“First of all they had a good education and the kids have been able to work coaches and have developed. Last summer they were part of the Challenger program for Under-18 which I was helping to run. We also had programs at the Universade last summer in Japan and we have been educating them so they would be ready for the national team.”
Tuovi continued to expand in his thoughts, “On the other hand, the spectre for a small country is that we should not think of what we don’t have and what we can not do. If you always think that we are always too small or not strong enough and we don’t have this and don’t have that then we won’t get any results. We should think that maybe he’s not the tallest or strongest but we can do this and look at the strengths as to what we do have. We know that the young players have a lot of room to improve and they can use their own strengths. This tournament is also becoming a trust between the coaching staff and players. As I trust them to do what they can do.”
As for the future generation, Tuovi feels that it’s a positive for the Finnish youth to be able to look up and admire while striving to be like some of the players who set a fine example but it’s not only for those playing but coaches as well.
“I think that it’s important for young kids to have idols if it’s Markkanen or Koponen for example. The future is bright and while we are talking about the players I should mention that I am very proud about the system that we have built, the coaches in Finland. We have a good program with many high level potential coaches and we have some right now after having a coach being named coach of the year on the German Bundesliga in Tuomas Iisalo, so we are already there. But I feel that we will have better players and also have a bright future because we will also have better coaches that will also help develop in Europe over the next few years which will also develop our system, so I’m very excited for the future.”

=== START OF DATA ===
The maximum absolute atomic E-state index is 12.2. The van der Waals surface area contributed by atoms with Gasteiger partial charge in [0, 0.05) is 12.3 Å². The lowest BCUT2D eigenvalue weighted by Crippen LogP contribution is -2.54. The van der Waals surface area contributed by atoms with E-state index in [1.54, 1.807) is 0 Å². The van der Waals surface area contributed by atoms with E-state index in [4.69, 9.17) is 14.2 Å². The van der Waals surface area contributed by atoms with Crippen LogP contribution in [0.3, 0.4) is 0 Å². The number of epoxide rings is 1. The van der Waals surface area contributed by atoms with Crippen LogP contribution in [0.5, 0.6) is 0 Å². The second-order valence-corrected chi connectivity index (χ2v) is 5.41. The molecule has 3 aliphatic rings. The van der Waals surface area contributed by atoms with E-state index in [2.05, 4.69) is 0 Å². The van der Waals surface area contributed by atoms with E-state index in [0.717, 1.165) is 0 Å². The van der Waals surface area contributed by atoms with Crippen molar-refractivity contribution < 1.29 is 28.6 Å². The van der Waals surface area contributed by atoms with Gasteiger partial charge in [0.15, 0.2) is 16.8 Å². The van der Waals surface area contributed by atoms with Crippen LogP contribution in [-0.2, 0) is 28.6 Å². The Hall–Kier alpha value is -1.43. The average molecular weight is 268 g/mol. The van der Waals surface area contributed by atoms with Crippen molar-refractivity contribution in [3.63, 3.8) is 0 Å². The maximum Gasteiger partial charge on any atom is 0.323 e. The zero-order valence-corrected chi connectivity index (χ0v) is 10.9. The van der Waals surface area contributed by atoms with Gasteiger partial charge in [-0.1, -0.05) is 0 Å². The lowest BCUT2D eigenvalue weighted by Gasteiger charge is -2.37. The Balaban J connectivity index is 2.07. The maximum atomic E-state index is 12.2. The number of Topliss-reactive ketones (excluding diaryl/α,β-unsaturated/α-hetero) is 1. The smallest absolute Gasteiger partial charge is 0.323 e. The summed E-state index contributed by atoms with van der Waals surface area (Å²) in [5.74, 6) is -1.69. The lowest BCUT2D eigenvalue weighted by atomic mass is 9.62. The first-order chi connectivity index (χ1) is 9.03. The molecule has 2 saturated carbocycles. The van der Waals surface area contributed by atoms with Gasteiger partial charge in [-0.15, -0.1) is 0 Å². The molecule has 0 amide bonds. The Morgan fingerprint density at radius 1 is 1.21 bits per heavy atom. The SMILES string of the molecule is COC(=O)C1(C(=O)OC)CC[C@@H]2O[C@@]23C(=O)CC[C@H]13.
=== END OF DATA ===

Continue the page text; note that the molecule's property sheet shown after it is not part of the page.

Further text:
At such a young age, Tuovi is at a point in his career that if he would want to take a further leap he could definitely do just that and continue to climb up the ladder of success. However, roght now he’s in a good place and he’s content keep working hard and see where the future may lead him.
“I think that sitting here as a head coach of the Finnish national team at the age of 35 at the same time for the third season running a big former Euroleague organization you should dream, work hard and dream big while on the other hand you never know what happens tomorrow so the best thing is to enjoy this moment.”